7. Combined use of N-acetylcysteine and Liberase improves the viability and metabolic function of human hepatocytes isolated from human liver

    PubMed Central

    Bartlett, David C.; Hodson, James; Bhogal, Ricky H.; Youster, Janine; Newsome, Phil N.

    2014-01-01

    Background aims Successful hepatocyte isolation is critical for continued development of cellular transplantation. However, most tissue available for research is from diseased liver, and the results of hepatocyte isolation from such tissue are inferior compared with normal tissue. Liberase and N-acetylcysteine (NAC) have been shown separately to improve viability of isolated hepatocytes. This study aims to determine the effect of Liberase and NAC in combination on human hepatocyte isolation from normal and diseased liver tissues. Methods Hepatocytes were isolated from 30 liver specimens through the use of a standard collagenase digestion technique (original protocol) and another 30 with the addition of NAC and standard collagenase substituted by Liberase (new protocol). Viability and success, defined as maintenance of cell adhesion and morphology for 48 hours, were assessed. Metabolic function was assessed by means of albumin and urea synthesis. Results Baseline factors were similar for both groups. The delay to tissue processing was slightly shorter in the new protocol group (median, 2 versus 4 hours; P = 0.007). The success rate improved from 12 of 30 (40.0%) to 21 of 30 (70.0%) with the use of the new protocol (P = 0.037), and median viable cell yield increased from 7.3 × 104 to 28.3 × 104 cells/g tissue (P = 0.003). After adjusting for delay, success rate (P = 0.014) and viable cell yield/g tissue (P = 0.001) remained significantly improved. Albumin and urea synthesis were similar or superior in the new protocol group. Conclusions NAC and Liberase improve the success of hepatocyte isolation, with a significantly higher yield of viable cells. The use of these agents may improve the availability of hepatocytes for transplantation and laboratory research. PMID:24642019

  8. An Improved Quantum Information Hiding Protocol Based on Entanglement Swapping of χ-type Quantum States

    NASA Astrophysics Data System (ADS)

    Xu, Shu-Jiang; Chen, Xiu-Bo; Wang, Lian-Hai; Ding, Qing-Yan; Zhang, Shu-Hui

    2016-06-01

    In 2011, Qu et al. proposed a quantum information hiding protocol based on the entanglement swapping of χ-type quantum states. Because a χ-type state can be described by the 4-particle cat states which have good symmetry, the possible output results of the entanglement swapping between a given χ-type state and all of the 16 χ-type states are divided into 8 groups instead of 16 groups of different results when the global phase is not considered. So it is difficult to read out the secret messages since each result occurs twice in each line (column) of the secret messages encoding rule for the original protocol. In fact, a 3-bit instead of a 4-bit secret message can be encoded by performing two unitary transformations on 2 particles of a χ-type quantum state in the original protocol. To overcome this defect, we propose an improved quantum information hiding protocol based on the general term formulas of the entanglement swapping among χ-type states. Supported by the National Natural Science Foundation of China under Grant Nos. 61572297, 61303199, 61272514, and 61373131, the Shandong Provincial Natural Science Foundation of China under Grant Nos. ZR2013FM025, ZR2013FQ001, ZR2014FM003, and ZY2015YL018, the Shandong Provincial Outstanding Research Award Fund for Young Scientists of China under Grant Nos. BS2015DX006 and BS2014DX007, the National Development Foundation for Cryptological Research, China under Grant No. MMJJ201401012, the Priority Academic Program Development of Jiangsu Higher Education Institutions and Jiangsu Collaborative Innovation Center on Atmospheric Environment and Equipment Technology Funds, and the Shandong Academy of Sciences Youth Fund Project, China under Grant Nos. 2015QN003 and 2013QN007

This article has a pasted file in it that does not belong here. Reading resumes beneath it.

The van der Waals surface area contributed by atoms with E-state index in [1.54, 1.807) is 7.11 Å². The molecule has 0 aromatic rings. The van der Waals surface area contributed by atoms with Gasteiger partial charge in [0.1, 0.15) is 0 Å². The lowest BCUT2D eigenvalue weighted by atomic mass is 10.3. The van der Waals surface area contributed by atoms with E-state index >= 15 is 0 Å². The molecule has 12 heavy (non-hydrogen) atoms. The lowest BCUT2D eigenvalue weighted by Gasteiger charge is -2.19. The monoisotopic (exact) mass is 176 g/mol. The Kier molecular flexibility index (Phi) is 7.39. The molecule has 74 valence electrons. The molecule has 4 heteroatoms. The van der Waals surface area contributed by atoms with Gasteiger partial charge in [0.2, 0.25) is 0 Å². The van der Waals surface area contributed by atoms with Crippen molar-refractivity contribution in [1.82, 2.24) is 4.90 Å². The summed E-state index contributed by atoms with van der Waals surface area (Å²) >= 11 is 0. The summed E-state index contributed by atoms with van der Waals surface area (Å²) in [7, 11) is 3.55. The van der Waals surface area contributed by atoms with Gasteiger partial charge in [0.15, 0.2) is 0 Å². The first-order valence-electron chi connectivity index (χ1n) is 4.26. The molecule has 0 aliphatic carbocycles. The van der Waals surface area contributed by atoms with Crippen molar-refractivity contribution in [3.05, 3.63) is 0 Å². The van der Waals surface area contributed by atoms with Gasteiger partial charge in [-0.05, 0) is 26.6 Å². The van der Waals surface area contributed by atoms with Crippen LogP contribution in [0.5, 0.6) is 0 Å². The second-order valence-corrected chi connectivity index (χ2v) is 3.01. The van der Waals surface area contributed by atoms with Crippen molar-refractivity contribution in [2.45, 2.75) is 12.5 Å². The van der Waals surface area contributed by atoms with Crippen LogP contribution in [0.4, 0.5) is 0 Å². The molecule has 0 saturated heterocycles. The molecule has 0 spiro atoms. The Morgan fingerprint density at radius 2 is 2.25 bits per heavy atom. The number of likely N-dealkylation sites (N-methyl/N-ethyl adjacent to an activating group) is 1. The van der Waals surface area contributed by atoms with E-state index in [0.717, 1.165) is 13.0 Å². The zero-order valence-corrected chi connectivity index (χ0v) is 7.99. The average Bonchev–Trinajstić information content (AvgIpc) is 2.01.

9. Treatment Protocols to Reduce Injury and Improve Stone Breakage in SWL

    NASA Astrophysics Data System (ADS)

    McAteer, James A.; Evan, Andrew P.; Connors, Bret A.; Pishchalnikov, Yuri A.; Williams, James C.; Lingeman, James E.

    2008-09-01

    Here we provide a capsule summary of key observations showing that adverse effects can be reduced and stone breakage outcomes can be improved by the choice of the treatment protocol used in SWL. The take home message is—technique in lithotripsy can be used to significant advantage. SW-rate is key, and so is the sequence of SW delivery. Patient studies have shown that stone breakage is significantly improved at 60SW/min compared to a rate of 120SW/min, and laboratory experiments with pigs show that acute SWL injury to the kidney can be reduced dramatically by further slowing the SW firing rate to 30SW/min. The sequence of SW administration has a profound effect on the kidney, and renal injury is significantly reduced when the treatment protocol incorporates a priming dose of SW's followed by a brief pause before treatment is resumed. Continued developments in lithotripsy technology are welcome and will hopefully lead to improved SWL systems. Current experience suggests, however, that technology is not a substitute for expert technique, and attention to the fundamentals of SW delivery is essential to achieve the best possible outcomes regardless of the lithotripter at hand.